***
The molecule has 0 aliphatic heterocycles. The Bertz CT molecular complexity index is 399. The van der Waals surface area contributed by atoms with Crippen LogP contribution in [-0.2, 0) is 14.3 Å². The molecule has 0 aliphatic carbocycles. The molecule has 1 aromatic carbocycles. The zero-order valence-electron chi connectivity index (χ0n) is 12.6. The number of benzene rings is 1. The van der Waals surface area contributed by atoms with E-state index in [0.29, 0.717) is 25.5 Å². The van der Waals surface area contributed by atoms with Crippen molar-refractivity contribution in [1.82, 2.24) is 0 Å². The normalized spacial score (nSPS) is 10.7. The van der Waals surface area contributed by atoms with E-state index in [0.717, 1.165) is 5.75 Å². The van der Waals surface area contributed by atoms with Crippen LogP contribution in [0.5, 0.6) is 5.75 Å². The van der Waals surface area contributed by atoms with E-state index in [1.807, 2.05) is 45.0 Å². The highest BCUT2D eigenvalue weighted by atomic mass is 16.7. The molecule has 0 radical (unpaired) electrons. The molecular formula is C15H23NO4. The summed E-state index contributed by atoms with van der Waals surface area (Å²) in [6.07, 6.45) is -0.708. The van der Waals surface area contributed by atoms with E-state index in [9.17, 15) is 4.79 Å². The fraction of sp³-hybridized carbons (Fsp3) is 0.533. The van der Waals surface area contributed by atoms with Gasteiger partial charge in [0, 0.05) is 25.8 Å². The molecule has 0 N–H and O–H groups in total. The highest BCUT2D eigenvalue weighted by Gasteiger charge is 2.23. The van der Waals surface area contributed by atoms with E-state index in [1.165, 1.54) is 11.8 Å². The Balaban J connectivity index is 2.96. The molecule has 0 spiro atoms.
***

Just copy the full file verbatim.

The molecule has 0 aliphatic heterocycles. The Bertz CT molecular complexity index is 399. The van der Waals surface area contributed by atoms with Crippen LogP contribution in [-0.2, 0) is 14.3 Å². The molecule has 0 aliphatic carbocycles. The molecule has 1 aromatic carbocycles. The zero-order valence-electron chi connectivity index (χ0n) is 12.6. The number of benzene rings is 1. The van der Waals surface area contributed by atoms with E-state index in [0.29, 0.717) is 25.5 Å². The van der Waals surface area contributed by atoms with Crippen molar-refractivity contribution in [1.82, 2.24) is 0 Å². The normalized spacial score (nSPS) is 10.7. The van der Waals surface area contributed by atoms with E-state index in [0.717, 1.165) is 5.75 Å². The van der Waals surface area contributed by atoms with Crippen LogP contribution in [0.5, 0.6) is 5.75 Å². The van der Waals surface area contributed by atoms with E-state index in [1.807, 2.05) is 45.0 Å². The highest BCUT2D eigenvalue weighted by atomic mass is 16.7. The molecule has 0 radical (unpaired) electrons. The molecular formula is C15H23NO4. The summed E-state index contributed by atoms with van der Waals surface area (Å²) in [6.07, 6.45) is -0.708. The van der Waals surface area contributed by atoms with E-state index in [9.17, 15) is 4.79 Å². The fraction of sp³-hybridized carbons (Fsp3) is 0.533. The van der Waals surface area contributed by atoms with Gasteiger partial charge in [0, 0.05) is 25.8 Å². The molecule has 0 N–H and O–H groups in total. The highest BCUT2D eigenvalue weighted by Gasteiger charge is 2.23. The van der Waals surface area contributed by atoms with E-state index in [1.165, 1.54) is 11.8 Å². The Balaban J connectivity index is 2.96. The molecule has 0 spiro atoms.